Friends. How many of us have them? Our confidantes are often the people who motivate us, inspire us and give us pearls of wisdom when we’re in need. They can be tension relievers and therefore beneficial to our health. “Black women tend to rely on social support more than men do. These friendships involve more self-disclosure and feelings of closeness,” says Monica T. Campbell, Ph.D., a psychologist in Philadelphia. “Social support can serve as a buffer against the impact of the many stressors we experience.”
Chicago native Aisha Madhi, 39, credits her squad of eight with being her rock. “Although I was fortunate to be born with three sisters, I am blessed to experience sisterhood through my female friendships that span more than 25 years,” she says. “My circle of friends provides a safe place where I can let go and be my authentic self.” According to the
Mayo Clinic, not only does having a strong social support network reduce stress and boost happiness, but it can also increase your sense of belonging and improve your self-confidence.
In addition, the network can help you cope with traumas and encourage you to change or avoid unhealthy lifestyle habits, such as drinking excessively or getting little or no exercise. Friendship is crucial to our longevity and our contentment. “Our family relationships tend to come with greater anxiety and responsibilities like scheduling appointments, managing money and dividing chores,” shares Shasta Nelson, author and CEO of girlfriend circles.com. “Our friendships can give us healing.” Girlfriend Circles, which provides women’s friendship matching, pairs ladies in more than 65 cities in the U.S. and Canada.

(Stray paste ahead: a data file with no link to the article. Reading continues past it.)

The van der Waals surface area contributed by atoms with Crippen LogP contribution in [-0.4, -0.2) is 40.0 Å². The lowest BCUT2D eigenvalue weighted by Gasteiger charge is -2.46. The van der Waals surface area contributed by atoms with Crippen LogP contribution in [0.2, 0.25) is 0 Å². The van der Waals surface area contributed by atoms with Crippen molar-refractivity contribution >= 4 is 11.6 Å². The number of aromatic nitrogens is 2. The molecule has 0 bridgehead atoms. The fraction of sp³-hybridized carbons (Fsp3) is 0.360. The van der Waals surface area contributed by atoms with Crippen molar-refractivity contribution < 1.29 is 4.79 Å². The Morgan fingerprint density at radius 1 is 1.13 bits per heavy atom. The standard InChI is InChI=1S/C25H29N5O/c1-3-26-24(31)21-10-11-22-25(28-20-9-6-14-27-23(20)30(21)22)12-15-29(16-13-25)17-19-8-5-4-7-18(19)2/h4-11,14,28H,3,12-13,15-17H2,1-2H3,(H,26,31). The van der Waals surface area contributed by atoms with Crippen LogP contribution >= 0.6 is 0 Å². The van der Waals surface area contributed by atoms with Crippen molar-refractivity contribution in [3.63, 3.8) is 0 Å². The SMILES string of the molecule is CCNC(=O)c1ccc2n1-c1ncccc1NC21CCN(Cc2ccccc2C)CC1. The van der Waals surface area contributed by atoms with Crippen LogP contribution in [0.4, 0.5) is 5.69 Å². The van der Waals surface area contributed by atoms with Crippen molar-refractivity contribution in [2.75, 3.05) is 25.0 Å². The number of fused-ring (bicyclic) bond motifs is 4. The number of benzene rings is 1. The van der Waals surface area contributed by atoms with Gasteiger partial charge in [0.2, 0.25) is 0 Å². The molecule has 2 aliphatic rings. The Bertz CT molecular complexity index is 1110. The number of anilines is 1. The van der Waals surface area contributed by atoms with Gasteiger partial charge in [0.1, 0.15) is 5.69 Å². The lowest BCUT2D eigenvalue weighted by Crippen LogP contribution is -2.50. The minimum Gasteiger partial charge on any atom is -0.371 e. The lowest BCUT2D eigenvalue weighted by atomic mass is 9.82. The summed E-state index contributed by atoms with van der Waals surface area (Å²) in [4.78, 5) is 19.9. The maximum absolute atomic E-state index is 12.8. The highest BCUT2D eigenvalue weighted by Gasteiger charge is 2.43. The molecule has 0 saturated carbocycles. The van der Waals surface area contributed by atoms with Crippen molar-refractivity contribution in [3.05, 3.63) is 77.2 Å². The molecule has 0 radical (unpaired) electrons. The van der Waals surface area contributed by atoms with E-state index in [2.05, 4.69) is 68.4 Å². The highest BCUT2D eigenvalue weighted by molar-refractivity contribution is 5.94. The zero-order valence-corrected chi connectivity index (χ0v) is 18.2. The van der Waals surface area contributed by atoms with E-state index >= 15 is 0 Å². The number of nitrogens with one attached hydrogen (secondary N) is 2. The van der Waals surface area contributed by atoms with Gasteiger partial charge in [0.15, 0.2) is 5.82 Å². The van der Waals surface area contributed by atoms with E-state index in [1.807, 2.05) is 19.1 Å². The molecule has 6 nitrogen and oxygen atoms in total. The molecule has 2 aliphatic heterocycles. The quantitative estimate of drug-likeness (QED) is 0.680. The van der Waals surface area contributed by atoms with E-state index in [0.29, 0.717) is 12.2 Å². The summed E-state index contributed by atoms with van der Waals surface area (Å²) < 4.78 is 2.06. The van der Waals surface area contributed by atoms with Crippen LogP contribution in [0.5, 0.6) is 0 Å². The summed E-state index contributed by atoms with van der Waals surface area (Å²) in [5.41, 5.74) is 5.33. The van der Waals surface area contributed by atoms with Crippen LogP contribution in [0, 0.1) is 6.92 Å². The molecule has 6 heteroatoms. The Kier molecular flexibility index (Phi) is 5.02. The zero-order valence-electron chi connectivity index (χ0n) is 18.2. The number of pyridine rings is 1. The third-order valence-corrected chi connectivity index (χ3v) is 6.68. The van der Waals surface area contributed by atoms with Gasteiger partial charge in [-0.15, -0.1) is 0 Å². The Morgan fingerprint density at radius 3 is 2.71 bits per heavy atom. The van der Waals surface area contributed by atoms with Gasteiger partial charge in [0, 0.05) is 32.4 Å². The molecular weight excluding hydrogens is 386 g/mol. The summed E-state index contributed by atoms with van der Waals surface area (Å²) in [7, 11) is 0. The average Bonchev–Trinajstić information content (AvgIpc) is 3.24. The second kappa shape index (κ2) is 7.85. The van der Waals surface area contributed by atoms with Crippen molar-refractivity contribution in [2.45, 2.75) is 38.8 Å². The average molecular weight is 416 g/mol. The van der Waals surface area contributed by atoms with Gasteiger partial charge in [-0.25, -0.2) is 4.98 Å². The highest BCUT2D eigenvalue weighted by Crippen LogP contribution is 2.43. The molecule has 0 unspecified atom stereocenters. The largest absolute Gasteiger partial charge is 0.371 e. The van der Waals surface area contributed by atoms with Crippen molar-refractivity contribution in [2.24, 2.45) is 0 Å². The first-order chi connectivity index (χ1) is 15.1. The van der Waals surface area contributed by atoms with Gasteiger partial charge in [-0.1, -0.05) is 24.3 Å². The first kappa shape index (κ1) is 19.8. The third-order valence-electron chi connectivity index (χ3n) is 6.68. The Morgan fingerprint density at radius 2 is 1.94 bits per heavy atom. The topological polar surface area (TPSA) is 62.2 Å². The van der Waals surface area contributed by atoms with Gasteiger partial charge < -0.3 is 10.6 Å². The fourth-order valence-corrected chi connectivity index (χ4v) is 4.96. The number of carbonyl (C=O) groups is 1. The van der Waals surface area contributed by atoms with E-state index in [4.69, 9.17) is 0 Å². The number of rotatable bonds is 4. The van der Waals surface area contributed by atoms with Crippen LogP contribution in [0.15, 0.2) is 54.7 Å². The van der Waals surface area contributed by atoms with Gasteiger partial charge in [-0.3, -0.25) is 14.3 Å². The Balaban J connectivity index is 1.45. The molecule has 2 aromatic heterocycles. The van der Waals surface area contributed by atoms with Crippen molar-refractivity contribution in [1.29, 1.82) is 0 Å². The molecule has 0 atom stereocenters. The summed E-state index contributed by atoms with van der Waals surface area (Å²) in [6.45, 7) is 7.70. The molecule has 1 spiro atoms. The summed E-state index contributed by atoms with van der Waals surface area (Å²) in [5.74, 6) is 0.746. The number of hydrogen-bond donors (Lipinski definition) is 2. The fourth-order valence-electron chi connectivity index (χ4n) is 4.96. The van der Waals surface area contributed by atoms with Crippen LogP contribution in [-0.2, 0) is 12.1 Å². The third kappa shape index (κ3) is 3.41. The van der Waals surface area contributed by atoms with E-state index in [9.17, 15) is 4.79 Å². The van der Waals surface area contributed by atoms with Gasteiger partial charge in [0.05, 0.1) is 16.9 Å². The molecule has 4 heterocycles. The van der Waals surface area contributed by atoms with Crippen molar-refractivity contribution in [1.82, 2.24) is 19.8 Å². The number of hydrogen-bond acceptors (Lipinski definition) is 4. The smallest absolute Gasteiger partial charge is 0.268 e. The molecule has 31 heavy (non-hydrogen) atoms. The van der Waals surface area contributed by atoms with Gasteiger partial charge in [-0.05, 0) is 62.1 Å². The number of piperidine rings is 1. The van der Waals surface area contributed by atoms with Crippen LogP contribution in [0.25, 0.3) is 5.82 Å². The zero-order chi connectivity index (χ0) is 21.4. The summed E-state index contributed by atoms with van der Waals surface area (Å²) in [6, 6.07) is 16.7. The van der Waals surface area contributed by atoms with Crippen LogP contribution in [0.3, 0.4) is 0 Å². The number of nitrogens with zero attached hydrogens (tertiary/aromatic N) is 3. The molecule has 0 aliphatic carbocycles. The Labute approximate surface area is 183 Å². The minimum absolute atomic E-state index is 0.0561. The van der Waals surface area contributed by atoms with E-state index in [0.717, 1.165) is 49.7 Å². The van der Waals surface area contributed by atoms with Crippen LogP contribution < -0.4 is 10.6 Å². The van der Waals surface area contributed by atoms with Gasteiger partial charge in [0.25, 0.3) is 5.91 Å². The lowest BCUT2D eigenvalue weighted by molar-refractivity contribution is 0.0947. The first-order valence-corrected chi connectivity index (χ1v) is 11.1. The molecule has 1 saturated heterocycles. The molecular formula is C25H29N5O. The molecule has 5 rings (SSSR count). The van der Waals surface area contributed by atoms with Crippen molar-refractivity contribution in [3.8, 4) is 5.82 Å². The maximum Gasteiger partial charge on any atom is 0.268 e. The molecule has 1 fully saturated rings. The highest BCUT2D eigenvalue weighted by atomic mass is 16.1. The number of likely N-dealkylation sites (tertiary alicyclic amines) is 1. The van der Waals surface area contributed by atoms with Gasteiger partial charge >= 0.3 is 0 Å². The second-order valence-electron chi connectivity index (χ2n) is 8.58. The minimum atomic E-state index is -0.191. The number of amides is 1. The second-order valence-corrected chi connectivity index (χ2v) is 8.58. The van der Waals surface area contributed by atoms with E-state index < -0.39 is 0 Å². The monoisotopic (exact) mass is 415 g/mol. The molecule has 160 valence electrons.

Girlfriends can be the loves of our lives, and like all great relationships, yours will require effort to keep things on track. Here’s how you can step up your friend game during one of the most nerve-racking times of the year.
Be available. The holidays are supposed to be a happy time, but that’s not the reality for everyone. “They can be a reminder that things may not have gone our way throughout the year,” says Campbell. “During the season, we’re also confronted with family relationships that may not be as healthy as we’d like. And if we’re survivors of abuse, we may have to be around a relative who has harmed us.” This could be the period when our friends need us the most. Check in with anyone who has had a rough year, and be accessible if she wants to ditch the Christmas Eve dinner at her aunt’s house and hang out with you, or if she needs some words of encouragement while on her way to
a family get-together.
Be understanding. According to the National Alliance on Mental Illness, one woman in eight will struggle with major depression in her lifetime. So you may have a friend or two who are dealing with a mental health crisis during the season and are not up to coming to your annual New Year’s Eve bash. Don’t be offended. Be empathetic. “One way to be a better friend is to ask your pal how she would like to be supported. Sometimes a person might want another type of support that we’re not offering,” explains Campbell.
Be forgiving. We’ve all had a falling out with an acquaintance. The key is to be able to move forward if an argument or a problem occurs in the relationship. Just like marriages, friendships need commitment, forgiveness, communica- tion and nurturing to keep them healthy over time. “Friendships can be challeng- ing, but it is important that we hang in there and put as much attention on the association as we do other relation- ships,” says Campbell. “Those friends can be lifelong partners on our journey in the same way that family or romantic partners can be.”
Be creative. Just like you have holiday traditions with your loved ones, create a ritual with your girlfriends. If you usually spend Christmas Day with family, suggest Christmas Eve brunch or a New Year’s Day potluck with your girls. The goal is to establish customs that keep you connected and engaged with your besties.
By LaShieka Hunter